The date of bolting was determined as the beginning of inflorescence development, which corresponds to the transition between the vegetative and reproductive phases. At this time point, the rosette biomass was estimated as the number of leaves, surface, and fresh and dry masses. The combination of these traits, as well as the bolting date, was analyzed with a MANOVA (Table 1). The host family explained most of the variance in these traits (MANOVA contrasts on host line effects, ‘Gb’ vs ‘Pyr’, ‘Gb’ vs ‘Sue’, ‘Pyr’ vs ‘Sue’: F5,99 = 239.1, F5,99 = 20.7 and F5,99 = 145.9, respectively; all P < 0.0001), and there was an overall significant difference in these traits between controls and infected plants. There was, nonetheless, a significant interaction between host line and inoculation type, which was also found in separate ANOVAs for each individual variable (Tables S1–S5), demonstrating that the infection-induced changes were different among host families. This is visualized with principal component descriptive statistics in Fig. 2, where the first principal component separates the three host lines, and the second component (representing a smaller portion of the total variance) separates the control and infected treatments. Indeed, life history traits at bolting were different between control and inoculated plants for all three families (MANOVA contrasts on host line × inoculation type effects, ‘Gb’ controls vs inoculated, ‘Sue’ controls vs inoculated, ‘Pyr’ controls vs inoculated: F5,99 = 10.9, F5,99 = 7.3 and F5,99 = 3.6, respectively; P < 0.0001 for ‘Gb’ and ‘Sue’, P = 0.006 for ‘Pyr’), but these changes corresponded to a tendency for biomass reduction and bolting delay in ‘Gb’- and ‘Sue’-infected plants, whereas an opposite trend was observed in the host family ‘Pyr’ (Fig. 2). There was little difference among genotypes of infecting H. arabidopsidis strains, this effect being slightly below the significance threshold. For those plants analyzed at first flower opening, biomass traits and inflorescence height varied among host family and inoculation type only (see MANOVA in Table 2).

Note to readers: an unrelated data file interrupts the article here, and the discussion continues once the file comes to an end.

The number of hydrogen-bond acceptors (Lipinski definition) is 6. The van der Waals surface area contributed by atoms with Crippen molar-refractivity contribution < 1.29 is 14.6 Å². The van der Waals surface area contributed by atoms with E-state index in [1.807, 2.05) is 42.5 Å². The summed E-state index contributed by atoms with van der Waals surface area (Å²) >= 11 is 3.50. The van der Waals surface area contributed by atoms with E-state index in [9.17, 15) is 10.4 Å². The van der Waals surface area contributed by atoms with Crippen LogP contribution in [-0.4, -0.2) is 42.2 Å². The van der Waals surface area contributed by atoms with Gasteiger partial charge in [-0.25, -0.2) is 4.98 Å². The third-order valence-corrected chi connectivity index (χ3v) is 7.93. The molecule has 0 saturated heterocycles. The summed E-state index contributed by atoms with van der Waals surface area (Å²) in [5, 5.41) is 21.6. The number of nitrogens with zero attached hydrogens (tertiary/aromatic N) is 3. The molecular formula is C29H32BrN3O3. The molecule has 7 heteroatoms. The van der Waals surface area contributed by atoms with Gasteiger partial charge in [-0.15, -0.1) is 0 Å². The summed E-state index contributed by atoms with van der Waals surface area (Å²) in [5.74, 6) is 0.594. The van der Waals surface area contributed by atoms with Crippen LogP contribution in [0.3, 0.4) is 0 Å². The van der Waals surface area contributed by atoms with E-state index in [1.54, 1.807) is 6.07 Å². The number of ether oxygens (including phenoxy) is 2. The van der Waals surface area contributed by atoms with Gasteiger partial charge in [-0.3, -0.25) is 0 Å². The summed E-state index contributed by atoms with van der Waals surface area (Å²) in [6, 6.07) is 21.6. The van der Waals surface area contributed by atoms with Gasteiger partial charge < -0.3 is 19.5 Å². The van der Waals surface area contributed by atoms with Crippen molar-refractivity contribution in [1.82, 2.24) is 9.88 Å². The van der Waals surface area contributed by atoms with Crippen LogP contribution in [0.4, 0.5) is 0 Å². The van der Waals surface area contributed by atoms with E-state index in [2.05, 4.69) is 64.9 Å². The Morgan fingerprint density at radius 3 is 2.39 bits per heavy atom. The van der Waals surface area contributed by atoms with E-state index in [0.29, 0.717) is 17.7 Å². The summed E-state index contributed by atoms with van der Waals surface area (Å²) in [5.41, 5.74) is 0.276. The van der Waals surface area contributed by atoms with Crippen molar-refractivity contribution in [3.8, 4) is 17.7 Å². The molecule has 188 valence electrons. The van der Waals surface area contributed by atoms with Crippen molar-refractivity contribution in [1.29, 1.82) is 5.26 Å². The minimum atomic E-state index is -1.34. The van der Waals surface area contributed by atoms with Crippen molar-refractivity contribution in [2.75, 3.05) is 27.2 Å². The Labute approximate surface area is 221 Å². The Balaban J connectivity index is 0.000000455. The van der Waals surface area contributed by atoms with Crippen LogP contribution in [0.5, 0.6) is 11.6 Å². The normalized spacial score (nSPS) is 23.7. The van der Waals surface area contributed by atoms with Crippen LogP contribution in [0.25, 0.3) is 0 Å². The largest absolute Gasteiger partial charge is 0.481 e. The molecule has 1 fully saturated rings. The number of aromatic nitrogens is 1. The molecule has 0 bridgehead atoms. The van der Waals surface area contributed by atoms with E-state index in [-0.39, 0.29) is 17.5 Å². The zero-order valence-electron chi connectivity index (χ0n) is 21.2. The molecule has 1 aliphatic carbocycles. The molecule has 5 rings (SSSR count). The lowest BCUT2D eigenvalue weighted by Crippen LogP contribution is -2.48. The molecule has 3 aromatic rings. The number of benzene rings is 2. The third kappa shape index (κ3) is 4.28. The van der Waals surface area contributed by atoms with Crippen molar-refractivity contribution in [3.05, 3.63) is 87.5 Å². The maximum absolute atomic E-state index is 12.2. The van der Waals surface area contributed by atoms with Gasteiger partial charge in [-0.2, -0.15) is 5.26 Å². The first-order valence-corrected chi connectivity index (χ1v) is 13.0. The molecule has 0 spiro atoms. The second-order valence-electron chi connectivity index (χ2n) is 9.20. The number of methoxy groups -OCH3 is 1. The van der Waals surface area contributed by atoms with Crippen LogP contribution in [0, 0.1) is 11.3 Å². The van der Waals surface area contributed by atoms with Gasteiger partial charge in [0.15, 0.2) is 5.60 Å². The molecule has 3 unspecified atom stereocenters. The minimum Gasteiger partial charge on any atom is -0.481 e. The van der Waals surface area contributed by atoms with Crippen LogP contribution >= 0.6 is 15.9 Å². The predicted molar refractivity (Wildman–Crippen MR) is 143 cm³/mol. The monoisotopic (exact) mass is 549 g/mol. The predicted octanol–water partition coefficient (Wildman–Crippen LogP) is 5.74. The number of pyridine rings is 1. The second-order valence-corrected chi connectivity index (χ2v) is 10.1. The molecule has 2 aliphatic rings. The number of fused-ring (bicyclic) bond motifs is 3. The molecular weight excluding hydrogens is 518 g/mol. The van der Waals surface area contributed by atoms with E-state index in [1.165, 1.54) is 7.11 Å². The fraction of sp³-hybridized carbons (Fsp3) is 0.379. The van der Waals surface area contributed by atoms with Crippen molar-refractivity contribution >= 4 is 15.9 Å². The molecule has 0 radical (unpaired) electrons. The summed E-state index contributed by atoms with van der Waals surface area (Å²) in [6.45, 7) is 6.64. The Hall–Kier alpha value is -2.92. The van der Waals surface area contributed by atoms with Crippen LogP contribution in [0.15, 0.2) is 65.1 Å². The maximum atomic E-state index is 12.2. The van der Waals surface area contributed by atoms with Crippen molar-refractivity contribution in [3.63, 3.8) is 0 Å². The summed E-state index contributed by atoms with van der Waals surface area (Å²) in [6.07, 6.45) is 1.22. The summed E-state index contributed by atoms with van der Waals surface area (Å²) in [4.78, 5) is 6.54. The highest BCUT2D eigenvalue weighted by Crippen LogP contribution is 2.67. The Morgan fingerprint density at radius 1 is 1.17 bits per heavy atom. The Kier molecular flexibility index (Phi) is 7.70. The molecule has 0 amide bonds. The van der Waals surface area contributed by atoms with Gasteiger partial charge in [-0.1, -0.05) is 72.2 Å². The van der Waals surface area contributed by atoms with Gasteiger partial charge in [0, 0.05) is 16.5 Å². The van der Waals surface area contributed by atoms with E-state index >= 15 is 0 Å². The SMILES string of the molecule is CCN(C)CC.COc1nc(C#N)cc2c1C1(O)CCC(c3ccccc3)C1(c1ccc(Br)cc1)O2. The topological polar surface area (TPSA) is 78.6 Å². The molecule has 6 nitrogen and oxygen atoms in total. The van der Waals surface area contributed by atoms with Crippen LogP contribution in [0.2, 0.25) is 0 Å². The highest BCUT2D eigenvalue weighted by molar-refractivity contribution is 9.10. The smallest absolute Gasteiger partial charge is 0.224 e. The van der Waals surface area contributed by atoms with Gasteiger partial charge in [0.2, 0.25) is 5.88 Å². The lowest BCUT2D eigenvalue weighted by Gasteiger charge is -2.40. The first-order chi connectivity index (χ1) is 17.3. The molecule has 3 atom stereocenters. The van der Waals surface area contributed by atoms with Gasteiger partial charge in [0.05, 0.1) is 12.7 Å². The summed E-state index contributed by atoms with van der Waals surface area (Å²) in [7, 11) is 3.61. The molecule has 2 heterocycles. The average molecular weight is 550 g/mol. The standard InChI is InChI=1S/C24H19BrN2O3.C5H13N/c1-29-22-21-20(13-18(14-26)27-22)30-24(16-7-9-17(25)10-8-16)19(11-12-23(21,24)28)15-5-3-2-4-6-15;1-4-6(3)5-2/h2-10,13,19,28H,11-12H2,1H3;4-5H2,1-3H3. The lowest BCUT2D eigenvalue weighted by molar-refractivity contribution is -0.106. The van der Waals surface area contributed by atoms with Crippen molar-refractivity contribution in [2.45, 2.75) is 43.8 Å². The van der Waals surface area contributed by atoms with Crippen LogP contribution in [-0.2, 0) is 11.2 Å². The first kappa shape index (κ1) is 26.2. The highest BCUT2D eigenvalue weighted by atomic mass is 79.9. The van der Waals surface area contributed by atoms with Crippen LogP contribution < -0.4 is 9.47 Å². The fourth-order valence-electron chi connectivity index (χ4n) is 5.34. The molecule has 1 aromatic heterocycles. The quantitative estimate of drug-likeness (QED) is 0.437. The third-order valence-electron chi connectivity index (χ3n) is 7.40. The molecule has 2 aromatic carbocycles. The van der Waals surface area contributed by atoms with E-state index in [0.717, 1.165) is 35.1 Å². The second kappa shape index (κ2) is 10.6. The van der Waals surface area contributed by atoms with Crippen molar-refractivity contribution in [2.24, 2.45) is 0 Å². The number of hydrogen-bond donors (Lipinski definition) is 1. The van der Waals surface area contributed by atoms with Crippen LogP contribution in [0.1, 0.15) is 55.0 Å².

Table 1. MANOVA on life history traits at bolting
EffectTestValue or F DF(Num,Den)P-value
Host familyWilks' λ0.05510,198 < 0.0001
Inoculation type F 11.47 5,99< 0.0001
Parasite strain (Inoculation)Wilks' λ0.8410,1980.061
Host × InoculationWilks' λ0.6310,198< 0.0001
Host × Parasite (Inoculation)Wilks' λ0.8620,329.30.76
Table 2. MANOVA on life history traits at the first open flower
EffectTestValue or FDF(Num,Den)P-value
Host familyWilks' λ0.07510,200< 0.0001
Inoculation type F 7.505,100< 0.0001
Parasite strain(Inoculation)Wilks' λ0.9710,2000.99
Host × InoculationWilks' λ0.8910,2000.29
Host × Parasite(Inoculation)Wilks' λ0.8320,332.610.55
Figure 2.

Principal components representation of the variables included in the MANOVA on Arabidopsis thaliana host life history traits at bolting (log-transformed date of bolting, number of rosette leaves and surface at bolting, rank order of fresh and dry rosette weights). Average values (± SE) for each host line and inoculation status on the first two principal components (representing 91.36% and 4.87% of the total variance, respectively; Supporting Information Table S14). Open symbols, mock-inoculated controls; closed symbols, Hyaloperonospora arabidopsidis-inoculated treatments. Circles, Arabidopsis host families ‘Gb’; squares, ‘Sue’; triangles, ‘Pyr’.

Plant architecture and seed production